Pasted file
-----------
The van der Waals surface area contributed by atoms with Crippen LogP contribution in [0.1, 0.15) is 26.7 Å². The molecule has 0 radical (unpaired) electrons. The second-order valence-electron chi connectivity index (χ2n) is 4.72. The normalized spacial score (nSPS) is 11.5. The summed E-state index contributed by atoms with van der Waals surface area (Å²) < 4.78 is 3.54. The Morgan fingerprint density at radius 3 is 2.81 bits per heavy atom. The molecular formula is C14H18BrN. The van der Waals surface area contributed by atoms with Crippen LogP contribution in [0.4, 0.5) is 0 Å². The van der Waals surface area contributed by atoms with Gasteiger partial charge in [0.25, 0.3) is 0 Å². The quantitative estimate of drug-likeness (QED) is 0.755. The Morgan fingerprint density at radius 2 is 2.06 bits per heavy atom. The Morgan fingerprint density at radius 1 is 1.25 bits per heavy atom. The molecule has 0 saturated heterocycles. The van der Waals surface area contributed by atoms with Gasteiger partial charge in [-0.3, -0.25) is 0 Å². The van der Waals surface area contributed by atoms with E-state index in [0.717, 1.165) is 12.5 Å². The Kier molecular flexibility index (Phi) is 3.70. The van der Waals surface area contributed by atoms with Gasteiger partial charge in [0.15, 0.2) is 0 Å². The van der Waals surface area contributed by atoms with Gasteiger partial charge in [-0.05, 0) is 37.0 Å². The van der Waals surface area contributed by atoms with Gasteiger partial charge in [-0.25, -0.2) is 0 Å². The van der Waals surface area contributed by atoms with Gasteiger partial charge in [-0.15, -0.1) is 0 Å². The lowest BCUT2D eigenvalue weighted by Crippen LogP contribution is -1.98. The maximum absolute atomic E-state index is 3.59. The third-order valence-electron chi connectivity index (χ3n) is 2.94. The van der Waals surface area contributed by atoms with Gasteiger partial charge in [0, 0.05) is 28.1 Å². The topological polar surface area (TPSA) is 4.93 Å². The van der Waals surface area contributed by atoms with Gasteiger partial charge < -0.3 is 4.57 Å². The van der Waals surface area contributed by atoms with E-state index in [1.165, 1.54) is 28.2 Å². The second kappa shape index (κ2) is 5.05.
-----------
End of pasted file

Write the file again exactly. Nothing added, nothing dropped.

The van der Waals surface area contributed by atoms with Crippen LogP contribution in [0.1, 0.15) is 26.7 Å². The molecule has 0 radical (unpaired) electrons. The second-order valence-electron chi connectivity index (χ2n) is 4.72. The normalized spacial score (nSPS) is 11.5. The summed E-state index contributed by atoms with van der Waals surface area (Å²) < 4.78 is 3.54. The Morgan fingerprint density at radius 3 is 2.81 bits per heavy atom. The molecular formula is C14H18BrN. The van der Waals surface area contributed by atoms with Crippen LogP contribution in [0.4, 0.5) is 0 Å². The van der Waals surface area contributed by atoms with Gasteiger partial charge in [0.25, 0.3) is 0 Å². The quantitative estimate of drug-likeness (QED) is 0.755. The Morgan fingerprint density at radius 2 is 2.06 bits per heavy atom. The Morgan fingerprint density at radius 1 is 1.25 bits per heavy atom. The molecule has 0 saturated heterocycles. The van der Waals surface area contributed by atoms with Gasteiger partial charge in [-0.3, -0.25) is 0 Å². The van der Waals surface area contributed by atoms with E-state index in [0.717, 1.165) is 12.5 Å². The Kier molecular flexibility index (Phi) is 3.70. The van der Waals surface area contributed by atoms with Gasteiger partial charge in [0.15, 0.2) is 0 Å². The van der Waals surface area contributed by atoms with Gasteiger partial charge in [-0.05, 0) is 37.0 Å². The van der Waals surface area contributed by atoms with Gasteiger partial charge in [-0.25, -0.2) is 0 Å². The van der Waals surface area contributed by atoms with Gasteiger partial charge in [-0.15, -0.1) is 0 Å². The lowest BCUT2D eigenvalue weighted by Crippen LogP contribution is -1.98. The maximum absolute atomic E-state index is 3.59. The third-order valence-electron chi connectivity index (χ3n) is 2.94. The van der Waals surface area contributed by atoms with Gasteiger partial charge in [0, 0.05) is 28.1 Å². The topological polar surface area (TPSA) is 4.93 Å². The van der Waals surface area contributed by atoms with Gasteiger partial charge < -0.3 is 4.57 Å². The van der Waals surface area contributed by atoms with E-state index in [1.165, 1.54) is 28.2 Å². The second kappa shape index (κ2) is 5.05.